According to Hannah Swart in her book Koshkonong Country – A History of Jefferson County, Wisconsin, four families were known to have settled in Oakland in the 1830’s. Among the early pioneers of Oakland were Mr. and Mrs. Erastus G. Snell, originally from Connecticut, who settled on Red Cedar Lake.
Red Cedar Lake House was established by the Snell’s for stagecoaches using an old Indian trail from Milwaukee to Madison now known as USH 12. Eliza Marie Snell was the first Caucasian child born in Oakland on October 12, 1840.
Gideon and Holmes Ives came to Wisconsin in the spring of 1843, purchase 224 acres of land in the area, and named the township of Oakland.
After the death of his first wife, Mr. William Eustis left Oakland with his children, remarried, and returned with his new family in 1846. After building the only stone octagon house of its kind in town, the voters elected Eustis to the State Legislature. He was also Town Assessor, Clerk and Supervisor.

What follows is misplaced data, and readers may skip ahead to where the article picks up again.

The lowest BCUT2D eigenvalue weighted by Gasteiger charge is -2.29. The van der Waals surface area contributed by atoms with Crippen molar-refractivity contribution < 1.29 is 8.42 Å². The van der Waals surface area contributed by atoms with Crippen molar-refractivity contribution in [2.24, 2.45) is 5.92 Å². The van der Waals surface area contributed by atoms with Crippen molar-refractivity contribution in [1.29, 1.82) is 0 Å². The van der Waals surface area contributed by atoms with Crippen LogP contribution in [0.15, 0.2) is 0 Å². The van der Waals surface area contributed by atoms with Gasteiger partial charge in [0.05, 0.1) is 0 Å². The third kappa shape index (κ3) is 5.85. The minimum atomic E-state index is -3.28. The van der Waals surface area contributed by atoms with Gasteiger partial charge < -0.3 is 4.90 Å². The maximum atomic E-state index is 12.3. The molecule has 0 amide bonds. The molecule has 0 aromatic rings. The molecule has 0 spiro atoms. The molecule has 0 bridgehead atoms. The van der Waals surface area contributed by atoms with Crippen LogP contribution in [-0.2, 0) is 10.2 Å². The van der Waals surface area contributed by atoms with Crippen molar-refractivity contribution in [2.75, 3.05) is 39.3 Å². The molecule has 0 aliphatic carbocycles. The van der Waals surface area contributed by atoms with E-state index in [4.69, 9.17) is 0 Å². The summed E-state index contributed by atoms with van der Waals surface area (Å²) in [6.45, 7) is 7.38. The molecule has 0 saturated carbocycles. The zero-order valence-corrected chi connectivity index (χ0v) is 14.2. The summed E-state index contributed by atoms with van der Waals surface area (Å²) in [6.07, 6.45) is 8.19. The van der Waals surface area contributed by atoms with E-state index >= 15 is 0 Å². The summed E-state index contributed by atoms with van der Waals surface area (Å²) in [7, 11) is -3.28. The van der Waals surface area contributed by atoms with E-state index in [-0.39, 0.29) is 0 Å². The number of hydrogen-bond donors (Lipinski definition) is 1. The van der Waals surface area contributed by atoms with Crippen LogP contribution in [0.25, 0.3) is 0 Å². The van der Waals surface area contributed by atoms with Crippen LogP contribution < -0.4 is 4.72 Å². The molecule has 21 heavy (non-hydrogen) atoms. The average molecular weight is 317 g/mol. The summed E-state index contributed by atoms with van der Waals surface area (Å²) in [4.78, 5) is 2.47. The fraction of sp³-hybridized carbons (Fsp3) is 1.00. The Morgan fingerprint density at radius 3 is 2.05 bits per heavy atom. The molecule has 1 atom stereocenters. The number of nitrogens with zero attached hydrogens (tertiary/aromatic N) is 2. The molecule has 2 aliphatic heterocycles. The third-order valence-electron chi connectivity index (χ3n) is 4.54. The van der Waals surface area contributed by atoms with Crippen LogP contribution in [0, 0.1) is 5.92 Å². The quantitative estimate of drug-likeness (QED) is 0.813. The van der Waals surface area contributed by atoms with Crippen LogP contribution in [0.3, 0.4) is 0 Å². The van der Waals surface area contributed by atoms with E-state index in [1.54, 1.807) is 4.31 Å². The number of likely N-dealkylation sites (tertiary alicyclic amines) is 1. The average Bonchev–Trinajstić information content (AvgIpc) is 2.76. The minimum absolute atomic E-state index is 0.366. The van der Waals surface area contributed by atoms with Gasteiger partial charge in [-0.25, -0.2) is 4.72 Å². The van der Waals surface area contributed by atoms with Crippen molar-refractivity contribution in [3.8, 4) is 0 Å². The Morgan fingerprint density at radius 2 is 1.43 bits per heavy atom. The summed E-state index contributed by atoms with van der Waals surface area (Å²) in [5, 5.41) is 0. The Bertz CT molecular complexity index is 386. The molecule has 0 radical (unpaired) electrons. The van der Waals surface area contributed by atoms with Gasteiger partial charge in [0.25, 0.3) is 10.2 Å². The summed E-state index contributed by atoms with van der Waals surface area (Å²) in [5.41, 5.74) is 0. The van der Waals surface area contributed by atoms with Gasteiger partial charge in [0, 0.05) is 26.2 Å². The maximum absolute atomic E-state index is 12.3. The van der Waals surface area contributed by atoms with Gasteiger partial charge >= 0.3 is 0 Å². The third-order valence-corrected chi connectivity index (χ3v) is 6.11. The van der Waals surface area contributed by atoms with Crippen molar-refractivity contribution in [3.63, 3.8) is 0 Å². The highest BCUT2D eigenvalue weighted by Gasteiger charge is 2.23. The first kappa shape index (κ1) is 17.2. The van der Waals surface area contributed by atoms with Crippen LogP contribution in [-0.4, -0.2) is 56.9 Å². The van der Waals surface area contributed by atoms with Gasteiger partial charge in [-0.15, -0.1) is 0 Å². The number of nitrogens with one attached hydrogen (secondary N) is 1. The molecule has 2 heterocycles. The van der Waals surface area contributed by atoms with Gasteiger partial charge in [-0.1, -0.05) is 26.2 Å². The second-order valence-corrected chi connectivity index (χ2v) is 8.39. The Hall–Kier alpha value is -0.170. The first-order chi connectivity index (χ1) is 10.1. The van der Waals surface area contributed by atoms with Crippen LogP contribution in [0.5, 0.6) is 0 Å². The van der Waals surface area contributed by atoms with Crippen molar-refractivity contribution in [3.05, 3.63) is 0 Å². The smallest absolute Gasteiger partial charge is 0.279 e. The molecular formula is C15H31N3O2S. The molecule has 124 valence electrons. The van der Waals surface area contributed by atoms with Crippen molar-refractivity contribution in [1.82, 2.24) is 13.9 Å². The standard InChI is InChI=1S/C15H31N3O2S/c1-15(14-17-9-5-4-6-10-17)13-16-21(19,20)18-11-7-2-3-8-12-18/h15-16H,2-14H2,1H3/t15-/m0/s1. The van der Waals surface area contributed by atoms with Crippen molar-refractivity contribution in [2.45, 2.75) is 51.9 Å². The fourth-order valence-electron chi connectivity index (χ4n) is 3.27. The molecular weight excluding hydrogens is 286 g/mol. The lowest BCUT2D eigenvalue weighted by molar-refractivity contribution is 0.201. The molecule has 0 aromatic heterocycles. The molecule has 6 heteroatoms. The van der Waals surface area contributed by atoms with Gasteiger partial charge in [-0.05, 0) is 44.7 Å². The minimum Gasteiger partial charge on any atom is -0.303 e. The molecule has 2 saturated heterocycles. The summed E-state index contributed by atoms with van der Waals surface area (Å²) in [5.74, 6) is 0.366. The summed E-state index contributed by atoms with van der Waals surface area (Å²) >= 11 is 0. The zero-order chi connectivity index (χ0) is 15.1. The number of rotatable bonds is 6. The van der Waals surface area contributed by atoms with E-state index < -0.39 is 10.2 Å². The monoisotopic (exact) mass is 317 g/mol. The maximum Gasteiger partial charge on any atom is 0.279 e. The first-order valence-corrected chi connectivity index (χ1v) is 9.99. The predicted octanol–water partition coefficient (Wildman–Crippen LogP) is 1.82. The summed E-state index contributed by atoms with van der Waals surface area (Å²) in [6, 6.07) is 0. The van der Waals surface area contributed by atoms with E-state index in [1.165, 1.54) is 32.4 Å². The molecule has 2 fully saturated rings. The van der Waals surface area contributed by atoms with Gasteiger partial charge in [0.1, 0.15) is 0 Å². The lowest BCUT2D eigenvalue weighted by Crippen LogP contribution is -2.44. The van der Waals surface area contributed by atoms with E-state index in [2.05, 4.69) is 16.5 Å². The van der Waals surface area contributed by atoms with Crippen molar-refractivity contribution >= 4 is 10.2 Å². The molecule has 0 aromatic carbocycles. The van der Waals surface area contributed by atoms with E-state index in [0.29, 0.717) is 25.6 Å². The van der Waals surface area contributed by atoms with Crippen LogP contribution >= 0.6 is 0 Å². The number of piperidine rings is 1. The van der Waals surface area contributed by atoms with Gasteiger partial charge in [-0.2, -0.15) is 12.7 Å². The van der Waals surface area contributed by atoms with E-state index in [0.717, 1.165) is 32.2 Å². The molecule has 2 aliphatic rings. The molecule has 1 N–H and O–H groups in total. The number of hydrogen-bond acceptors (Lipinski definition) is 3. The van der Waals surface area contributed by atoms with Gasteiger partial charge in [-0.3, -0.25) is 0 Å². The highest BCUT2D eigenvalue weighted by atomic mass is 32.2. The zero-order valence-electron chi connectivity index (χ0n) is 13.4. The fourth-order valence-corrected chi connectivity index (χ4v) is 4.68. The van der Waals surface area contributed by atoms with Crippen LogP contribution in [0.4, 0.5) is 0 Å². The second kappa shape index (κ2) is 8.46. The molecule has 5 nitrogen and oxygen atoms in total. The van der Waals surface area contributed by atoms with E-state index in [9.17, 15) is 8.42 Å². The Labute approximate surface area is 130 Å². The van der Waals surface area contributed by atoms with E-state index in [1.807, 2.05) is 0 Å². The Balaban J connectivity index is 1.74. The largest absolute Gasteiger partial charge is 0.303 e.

Lake Ripley was the home of Ole Evenrude who, in 1908, invented the outboard motor and founded a new American industry.
The Town of Oakland has retained its agricultural characteristics while also attracting tourists with Lake Ripley and Red Cedar Lake. Our population is 3,088